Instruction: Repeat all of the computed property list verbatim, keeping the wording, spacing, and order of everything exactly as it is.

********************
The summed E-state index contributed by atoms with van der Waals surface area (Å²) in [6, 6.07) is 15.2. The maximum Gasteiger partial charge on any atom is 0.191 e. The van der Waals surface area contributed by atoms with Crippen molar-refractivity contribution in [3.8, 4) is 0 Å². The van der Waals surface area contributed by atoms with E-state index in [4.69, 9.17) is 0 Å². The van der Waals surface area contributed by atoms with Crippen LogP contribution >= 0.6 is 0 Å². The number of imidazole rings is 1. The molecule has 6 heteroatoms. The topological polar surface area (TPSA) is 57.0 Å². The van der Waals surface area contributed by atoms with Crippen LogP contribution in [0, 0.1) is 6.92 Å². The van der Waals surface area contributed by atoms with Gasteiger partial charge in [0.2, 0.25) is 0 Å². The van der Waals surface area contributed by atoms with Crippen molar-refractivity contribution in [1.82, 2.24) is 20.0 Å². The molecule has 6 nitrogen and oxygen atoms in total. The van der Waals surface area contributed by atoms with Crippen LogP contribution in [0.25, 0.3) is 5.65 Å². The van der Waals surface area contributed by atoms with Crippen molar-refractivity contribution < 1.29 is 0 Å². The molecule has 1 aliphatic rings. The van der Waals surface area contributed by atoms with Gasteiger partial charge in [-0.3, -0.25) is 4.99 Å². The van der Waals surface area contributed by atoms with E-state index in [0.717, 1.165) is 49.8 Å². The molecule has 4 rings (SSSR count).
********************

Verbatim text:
The summed E-state index contributed by atoms with van der Waals surface area (Å²) in [6, 6.07) is 15.2. The maximum Gasteiger partial charge on any atom is 0.191 e. The van der Waals surface area contributed by atoms with Crippen molar-refractivity contribution in [3.8, 4) is 0 Å². The van der Waals surface area contributed by atoms with E-state index in [4.69, 9.17) is 0 Å². The van der Waals surface area contributed by atoms with Crippen LogP contribution >= 0.6 is 0 Å². The number of imidazole rings is 1. The molecule has 6 heteroatoms. The topological polar surface area (TPSA) is 57.0 Å². The van der Waals surface area contributed by atoms with Crippen LogP contribution in [0, 0.1) is 6.92 Å². The van der Waals surface area contributed by atoms with Gasteiger partial charge in [0.2, 0.25) is 0 Å². The van der Waals surface area contributed by atoms with Crippen molar-refractivity contribution in [1.82, 2.24) is 20.0 Å². The molecule has 6 nitrogen and oxygen atoms in total. The van der Waals surface area contributed by atoms with Crippen LogP contribution in [0.25, 0.3) is 5.65 Å². The van der Waals surface area contributed by atoms with Crippen molar-refractivity contribution < 1.29 is 0 Å². The molecule has 1 aliphatic rings. The van der Waals surface area contributed by atoms with Gasteiger partial charge in [-0.3, -0.25) is 4.99 Å². The van der Waals surface area contributed by atoms with E-state index in [0.717, 1.165) is 49.8 Å². The molecule has 4 rings (SSSR count).